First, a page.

by Aldo Mussi, Tutor in Health Promotion/Public Health.
“The time has now arrived to take air pollution, as currently encountered in the UK, much more seriously. It should be considered a major public health problem”, according to a new report featured in The Lancet.
60 years on from the first Clean Air Act, this is the latest ‘inconvenient truth’ about our lethally sub-standard air quality, which the UK government will find ever harder to ignore. It’s been known for some time (but little discussed) that 29,000 per year die early due to inhaling particulates (invisibly-small specs of soot), mainly from diesel engines. The report now shows that the total increases to 40,000 when we add in the early deaths due to nitrogen oxide poisoning from exhausts. The effect of these toxins on the human body is mainly seen as heart and respiratory disease, stroke and lung cancer.
Motorists have some cause to feel confused: The ‘switch to diesel’ encouraged by governments over the last decade or so was based on the still-sound evidence that diesel engines produce less greenhouse gas pollution than petrol. That’s still important – but what wasn’t known then, is the level of disease caused by diesels, especially in towns. Both types of engine are harming us, in slightly different ways.
The report goes on to look at the additional early deaths from indoor air pollution. While second-hand smoke, faulty gas heaters and radon have long been recognised, the authors call for more attention to be given to the less-discussed threats from sources such as air ‘fresheners’ or other chemicals such as in deodorants and hairsprays, or from faulty log burners. It seems that more action is needed to enable people, and especially children, to enjoy clean air indoors.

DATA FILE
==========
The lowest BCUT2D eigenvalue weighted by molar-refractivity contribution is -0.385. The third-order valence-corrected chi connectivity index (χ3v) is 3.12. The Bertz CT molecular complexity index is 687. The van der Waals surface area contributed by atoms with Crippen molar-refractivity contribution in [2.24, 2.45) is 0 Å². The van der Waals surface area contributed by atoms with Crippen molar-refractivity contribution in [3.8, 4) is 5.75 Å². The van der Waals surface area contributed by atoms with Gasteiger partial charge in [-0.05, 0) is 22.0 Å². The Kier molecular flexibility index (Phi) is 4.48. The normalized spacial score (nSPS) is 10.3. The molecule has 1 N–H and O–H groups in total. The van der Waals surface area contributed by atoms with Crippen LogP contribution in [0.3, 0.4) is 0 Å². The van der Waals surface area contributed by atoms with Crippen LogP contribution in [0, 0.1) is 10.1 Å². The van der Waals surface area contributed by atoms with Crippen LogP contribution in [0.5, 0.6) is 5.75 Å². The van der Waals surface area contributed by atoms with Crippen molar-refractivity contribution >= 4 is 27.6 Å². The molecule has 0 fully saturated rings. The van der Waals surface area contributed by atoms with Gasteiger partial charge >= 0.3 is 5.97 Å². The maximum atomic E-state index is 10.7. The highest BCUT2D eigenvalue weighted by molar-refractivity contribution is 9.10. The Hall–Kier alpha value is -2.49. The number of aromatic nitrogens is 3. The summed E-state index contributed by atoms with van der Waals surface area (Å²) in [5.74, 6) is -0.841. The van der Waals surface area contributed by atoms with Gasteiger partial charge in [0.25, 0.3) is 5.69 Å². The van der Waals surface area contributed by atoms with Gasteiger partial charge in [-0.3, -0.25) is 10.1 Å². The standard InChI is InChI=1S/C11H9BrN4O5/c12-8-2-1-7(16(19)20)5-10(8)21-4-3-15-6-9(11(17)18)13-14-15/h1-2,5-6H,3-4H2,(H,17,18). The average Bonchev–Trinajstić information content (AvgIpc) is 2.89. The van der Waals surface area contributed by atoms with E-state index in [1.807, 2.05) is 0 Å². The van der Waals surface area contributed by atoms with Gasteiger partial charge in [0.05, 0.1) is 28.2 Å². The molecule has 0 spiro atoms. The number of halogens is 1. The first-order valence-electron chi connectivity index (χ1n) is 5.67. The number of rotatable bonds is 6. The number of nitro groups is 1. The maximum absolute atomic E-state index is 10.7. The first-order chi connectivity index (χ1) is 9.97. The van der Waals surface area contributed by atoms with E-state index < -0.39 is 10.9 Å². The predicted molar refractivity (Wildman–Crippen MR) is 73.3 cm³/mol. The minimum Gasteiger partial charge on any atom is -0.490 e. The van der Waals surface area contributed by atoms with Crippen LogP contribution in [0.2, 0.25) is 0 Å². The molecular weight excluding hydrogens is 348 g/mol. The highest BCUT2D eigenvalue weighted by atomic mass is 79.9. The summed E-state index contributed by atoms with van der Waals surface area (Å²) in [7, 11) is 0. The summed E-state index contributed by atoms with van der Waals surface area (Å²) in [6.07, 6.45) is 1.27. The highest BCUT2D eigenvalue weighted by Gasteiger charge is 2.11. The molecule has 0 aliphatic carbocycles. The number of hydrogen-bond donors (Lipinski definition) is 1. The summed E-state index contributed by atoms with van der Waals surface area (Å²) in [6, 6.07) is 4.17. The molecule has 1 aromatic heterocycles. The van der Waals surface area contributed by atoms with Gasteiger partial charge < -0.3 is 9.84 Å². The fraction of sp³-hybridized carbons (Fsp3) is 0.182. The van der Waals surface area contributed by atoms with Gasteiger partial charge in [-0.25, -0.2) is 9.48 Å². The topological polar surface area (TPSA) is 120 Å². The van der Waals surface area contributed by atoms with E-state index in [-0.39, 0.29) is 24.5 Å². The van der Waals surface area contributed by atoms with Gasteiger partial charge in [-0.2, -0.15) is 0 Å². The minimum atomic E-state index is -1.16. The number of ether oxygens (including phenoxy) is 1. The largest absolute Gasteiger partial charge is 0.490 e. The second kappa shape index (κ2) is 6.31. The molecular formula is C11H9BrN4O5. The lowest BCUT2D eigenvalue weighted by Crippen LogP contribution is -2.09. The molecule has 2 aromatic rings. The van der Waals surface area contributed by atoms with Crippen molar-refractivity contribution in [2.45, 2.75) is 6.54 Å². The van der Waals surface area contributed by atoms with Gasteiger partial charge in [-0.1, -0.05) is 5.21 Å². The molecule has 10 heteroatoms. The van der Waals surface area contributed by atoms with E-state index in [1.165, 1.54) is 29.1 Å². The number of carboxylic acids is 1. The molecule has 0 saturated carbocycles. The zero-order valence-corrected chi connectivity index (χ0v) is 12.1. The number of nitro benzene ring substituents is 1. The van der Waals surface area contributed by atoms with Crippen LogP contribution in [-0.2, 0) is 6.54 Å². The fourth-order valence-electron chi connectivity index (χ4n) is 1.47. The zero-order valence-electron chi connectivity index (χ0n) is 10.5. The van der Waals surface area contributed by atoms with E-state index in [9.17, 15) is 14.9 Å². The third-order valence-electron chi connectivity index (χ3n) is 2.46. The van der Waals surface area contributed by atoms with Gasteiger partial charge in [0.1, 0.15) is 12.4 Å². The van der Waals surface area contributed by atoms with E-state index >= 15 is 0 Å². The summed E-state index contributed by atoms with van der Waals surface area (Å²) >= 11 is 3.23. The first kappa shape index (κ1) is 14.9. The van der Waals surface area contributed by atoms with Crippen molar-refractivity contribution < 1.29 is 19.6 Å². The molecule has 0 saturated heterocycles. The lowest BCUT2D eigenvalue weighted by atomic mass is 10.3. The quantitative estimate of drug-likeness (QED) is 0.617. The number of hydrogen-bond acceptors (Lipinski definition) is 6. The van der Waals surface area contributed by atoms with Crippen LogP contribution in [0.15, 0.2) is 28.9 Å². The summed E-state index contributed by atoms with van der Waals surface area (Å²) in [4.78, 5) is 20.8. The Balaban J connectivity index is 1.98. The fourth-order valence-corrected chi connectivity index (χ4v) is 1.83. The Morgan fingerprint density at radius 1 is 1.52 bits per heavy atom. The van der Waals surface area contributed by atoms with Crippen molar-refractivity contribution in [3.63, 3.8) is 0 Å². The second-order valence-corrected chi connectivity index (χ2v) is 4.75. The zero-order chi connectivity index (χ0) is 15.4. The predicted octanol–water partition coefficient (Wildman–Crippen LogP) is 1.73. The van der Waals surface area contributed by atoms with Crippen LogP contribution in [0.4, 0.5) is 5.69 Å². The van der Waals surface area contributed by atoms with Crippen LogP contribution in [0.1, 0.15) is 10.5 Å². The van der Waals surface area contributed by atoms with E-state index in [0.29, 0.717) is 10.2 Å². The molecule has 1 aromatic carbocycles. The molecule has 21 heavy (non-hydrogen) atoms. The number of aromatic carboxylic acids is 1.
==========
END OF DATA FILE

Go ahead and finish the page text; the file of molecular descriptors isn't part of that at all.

So, some actions we could take as a country could include :
- For the government to stop acting illegally (costing us in fines as well as deaths), and comply with legally-safe levels of air quality.
- For ministers to stop costing our economy £20 billion per year from their failure to create a safe, accessible and interconnected transport system.
- Where private vehicles are seen as necessary, encourage diesel vehicles for long-haul journeys only, and in towns move to more low-emission options such as no cars, electric (renewable) cars or at the very least, high-efficiency petrol cars. Diesel buses, trains and taxis will become a thing of the past.
- For more councils to follow the example of Solihull, as the first authority in England to start restricting traffic volumes around schools – and on air quality grounds, not just to limit crashes.
- Make it easier for people to wean themselves off their car habits, and make our roads less hostile to non-drivers. As my students know, ‘making the healthy choice the easy choice’ has long been a mainstay of individual behaviour change.
- Do more research into the effects of household and ‘personal care’ chemicals, and fumes from heaters. A social marketing campaign to raise awareness of this may be necessary.
- For the Public Health community to give as much attention to ‘unfashionable’ hazards such as vehicle emission poisoning, as they do to comparable hazards such as tobacco and alcohol. Our BSc and MSc students here at BCU already do this, so it’s one reassurance that they’ll be part of the future workforce.
- For all of us to ensure the authorities are held accountable for protecting our health from avoidable hazards. (Who will you let in at the next election?)
Details of BCU’s BSc and MSc courses in Public Health can be found at : www.bcu.ac.uk